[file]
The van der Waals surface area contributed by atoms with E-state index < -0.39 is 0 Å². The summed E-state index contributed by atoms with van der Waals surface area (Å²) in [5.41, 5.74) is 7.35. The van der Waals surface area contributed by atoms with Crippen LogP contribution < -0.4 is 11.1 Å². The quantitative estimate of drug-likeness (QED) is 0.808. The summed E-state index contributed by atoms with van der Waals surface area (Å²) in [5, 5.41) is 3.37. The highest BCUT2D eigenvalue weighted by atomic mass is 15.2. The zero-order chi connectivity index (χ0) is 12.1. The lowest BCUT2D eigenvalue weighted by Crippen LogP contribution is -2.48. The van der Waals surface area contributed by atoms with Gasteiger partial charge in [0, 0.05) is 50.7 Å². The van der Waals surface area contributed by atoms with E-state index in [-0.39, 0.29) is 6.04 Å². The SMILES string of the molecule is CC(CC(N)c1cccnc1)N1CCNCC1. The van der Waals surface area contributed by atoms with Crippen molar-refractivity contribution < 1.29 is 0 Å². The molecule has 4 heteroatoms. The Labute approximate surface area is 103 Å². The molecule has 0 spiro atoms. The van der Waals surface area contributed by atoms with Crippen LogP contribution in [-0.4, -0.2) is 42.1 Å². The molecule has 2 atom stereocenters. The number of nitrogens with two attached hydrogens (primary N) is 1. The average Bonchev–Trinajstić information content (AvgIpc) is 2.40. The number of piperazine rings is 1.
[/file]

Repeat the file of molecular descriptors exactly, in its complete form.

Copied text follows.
The van der Waals surface area contributed by atoms with E-state index < -0.39 is 0 Å². The summed E-state index contributed by atoms with van der Waals surface area (Å²) in [5.41, 5.74) is 7.35. The van der Waals surface area contributed by atoms with Crippen LogP contribution < -0.4 is 11.1 Å². The quantitative estimate of drug-likeness (QED) is 0.808. The summed E-state index contributed by atoms with van der Waals surface area (Å²) in [5, 5.41) is 3.37. The highest BCUT2D eigenvalue weighted by atomic mass is 15.2. The zero-order chi connectivity index (χ0) is 12.1. The lowest BCUT2D eigenvalue weighted by Crippen LogP contribution is -2.48. The van der Waals surface area contributed by atoms with Gasteiger partial charge in [0, 0.05) is 50.7 Å². The van der Waals surface area contributed by atoms with E-state index in [-0.39, 0.29) is 6.04 Å². The SMILES string of the molecule is CC(CC(N)c1cccnc1)N1CCNCC1. The van der Waals surface area contributed by atoms with Crippen molar-refractivity contribution < 1.29 is 0 Å². The molecule has 4 heteroatoms. The Labute approximate surface area is 103 Å². The molecule has 0 spiro atoms. The van der Waals surface area contributed by atoms with Crippen LogP contribution in [-0.4, -0.2) is 42.1 Å². The molecule has 2 atom stereocenters. The number of nitrogens with two attached hydrogens (primary N) is 1. The average Bonchev–Trinajstić information content (AvgIpc) is 2.40. The number of piperazine rings is 1.